BUENOS AIRES, Argentina (AP) — Anastasia Domini and wife Anna Domini walked hand in hand on a recent sunny day in the Argentine capital as their four restless children played nearby.
It is a normal occurrence in a country where same-sex marriage has been legal for more than a decade. But the couple, who married shortly after arriving in Buenos Aires early last year, still remember the terror they felt when they first decided to hold hands after leaving Russia, which explicitly banned same-sex marriage in 2020.
“It was really scary,” said Anastasia Domini, but “we looked around and really, really nobody was looking.”
For the Dominis, who changed their surnames so they could more convincingly pretend to be sisters in Russia, the walk was an example of how much their lives had changed since moving, joining an increasing number of LGBTQ+ Russians who decided to leave their homeland. to leave and settle in Russia. Argentina to escape discrimination and the war with Ukraine.
Over the past decade, it has become increasingly difficult to be an open member of the LGBTQ+ community in Russia.
In December 2022, Russian President Vladimir Putin signed into law a law that significantly expanded restrictions on activities considered to promote LGBTQ+ rights in the country, building on a law that had been in place since 2013 and that independent researchers say led to a wave of violence against sexual minorities.
More recently, the Kremlin has even partially framed the February 2022 invasion of Ukraine as a way to defend conservative values against Western promotion of gay and transgender rights.
Argentina’s LGBT Federation has received about 130 inquiries from Russians seeking refuge in Argentina over the past year and a half, more than any other nationality.
“The conflict between Russia and Ukraine has accelerated the decision of many people who were already in a vulnerable situation,” said Maribe Sgariglia, head of the organization’s international relations department.
Members of the LGBTQ+ community are not the only Russians coming to Argentina. In January, 4,523 Russians entered Argentina, more than four times the number of the 1,037 who arrived in the same month last year, according to government figures. Some 22,200 Russians entered Argentina in 2022, including a large number of pregnant women who have flown to the country to give birth, in part to get passports that will open more doors.
For at least some of the Russians who arrived in Argentina, the country was not their first choice.
Mark Boyarsky, a 38-year-old trans man who left Moscow with his wife and two children, ages 5 and 8, shortly after the Russian invasion of Ukraine last year, first moved to Nepal in an attempt to get a British visa. After several fruitless months, they decided to move to Argentina in September.
It “feels so safe here for me,” said Boyarsky, pointing out that he has yet to tell his kids he is trans because “it felt too dangerous for them” to know that at home, as there is a common belief that “there is not being gay”. in Russia.”
Two years after Argentina passed marriage equality in 2010, Congress passed a groundbreaking gender identity law that codified rights for transgender people, including the ability to change names without medical evaluations.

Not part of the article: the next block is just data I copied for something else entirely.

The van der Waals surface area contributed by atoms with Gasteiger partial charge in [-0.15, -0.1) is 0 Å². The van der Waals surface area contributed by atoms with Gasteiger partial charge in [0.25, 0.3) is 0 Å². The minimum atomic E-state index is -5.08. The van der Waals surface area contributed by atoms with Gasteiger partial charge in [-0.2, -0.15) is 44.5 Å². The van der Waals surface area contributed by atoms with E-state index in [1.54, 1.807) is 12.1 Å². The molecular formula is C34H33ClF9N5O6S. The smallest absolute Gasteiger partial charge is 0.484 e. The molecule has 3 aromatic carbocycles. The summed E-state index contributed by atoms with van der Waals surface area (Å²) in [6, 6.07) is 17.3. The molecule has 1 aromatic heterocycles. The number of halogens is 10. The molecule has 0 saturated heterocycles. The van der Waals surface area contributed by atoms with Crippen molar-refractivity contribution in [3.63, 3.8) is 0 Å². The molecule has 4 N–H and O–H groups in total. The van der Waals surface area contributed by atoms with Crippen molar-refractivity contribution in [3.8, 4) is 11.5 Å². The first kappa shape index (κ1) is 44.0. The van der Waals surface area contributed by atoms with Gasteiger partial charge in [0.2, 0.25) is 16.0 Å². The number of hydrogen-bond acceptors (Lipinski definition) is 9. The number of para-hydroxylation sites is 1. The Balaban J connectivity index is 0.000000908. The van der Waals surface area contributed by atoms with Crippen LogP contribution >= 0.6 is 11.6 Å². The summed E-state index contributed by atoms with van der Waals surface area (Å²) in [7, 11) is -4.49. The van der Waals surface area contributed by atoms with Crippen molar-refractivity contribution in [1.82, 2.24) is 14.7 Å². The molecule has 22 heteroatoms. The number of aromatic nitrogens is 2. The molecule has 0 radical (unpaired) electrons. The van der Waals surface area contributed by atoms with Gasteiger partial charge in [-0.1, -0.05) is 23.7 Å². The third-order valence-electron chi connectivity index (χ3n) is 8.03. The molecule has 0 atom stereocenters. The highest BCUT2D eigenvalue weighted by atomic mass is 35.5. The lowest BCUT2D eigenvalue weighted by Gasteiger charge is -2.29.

Boyarsky works as an independent photographer and often shoots at same-sex weddings involving Russian immigrants. At least 34 Russian same-sex couples will be married in Argentina in 2022, and 31 so far this year, according to Argentina’s LGBT Federation.
Boyarsky recently photographed the wedding of Nadezhda Skvortosova, 22, and Tatiana Skvortosova, 29, who got married less than a month after moving to Buenos Aires. The couple had also changed their surname to Russia so they could pretend to be sisters.
“It’s a very important moment for us. We’ve been waiting a long time to officially be family,” Nadezhda Skvortosova said after her wedding at the civil registry office in Buenos Aires.
Many of the Russians arriving in Argentina knew little about the country before moving.
“Tango, Che Guevera, and that it was a Spanish colony,” joked Nikolai Shushpan, a 26-year-old gay man who moved to Argentina’s capital in October when he began to fear being drafted into war.
Shuspan now shares an apartment in downtown Buenos Aires with Dimitry Yarin, a fellow Russian he met through a dating app.
Yarin, 21, said he had long had plans to move to a more tolerant country, but “the war hastened that decision.”
Because of the discrimination they face at home, many Russians arriving in Argentina apply for refugee status, a process that can take up to three years.
Authorities recently tightened controls on Russian migrants following the arrest of two alleged Russian spies with Argentinian passports in Slovenia late last year.
For now, Shuspan is enjoying living openly as gay for the first time. At home there was always tension and the feeling ‘that something could happen’.
“The only country where I didn’t feel that is here. You don’t have to worry all the time. The only thing you have to worry about is the prices,” Shuspan said, referring to Argentina’s inflation rate — one of the highest in the world — of about 110%.
After a little over a year in Argentina, the Dominis share that sense of relief.
In the northwestern Russian city of Petrozavodsk, Anastasia, 34, and Anna, 44, barely told anyone about their relationship and two twins, ages 3 and 6. There was a constant fear that the authorities would take their children and put them in an orphanage, Anastasia Domini said.
Now they live without having to worry that someone might take their children or put them in jail.
“We’re definitely used to our status as married women and that we’re parents of a lot of kids and we can be free here,” she said.
Associated Press videographers Victor R. Caivano and Yesica Brumec contributed to this report. AP reporter Elise Morton contributed from London.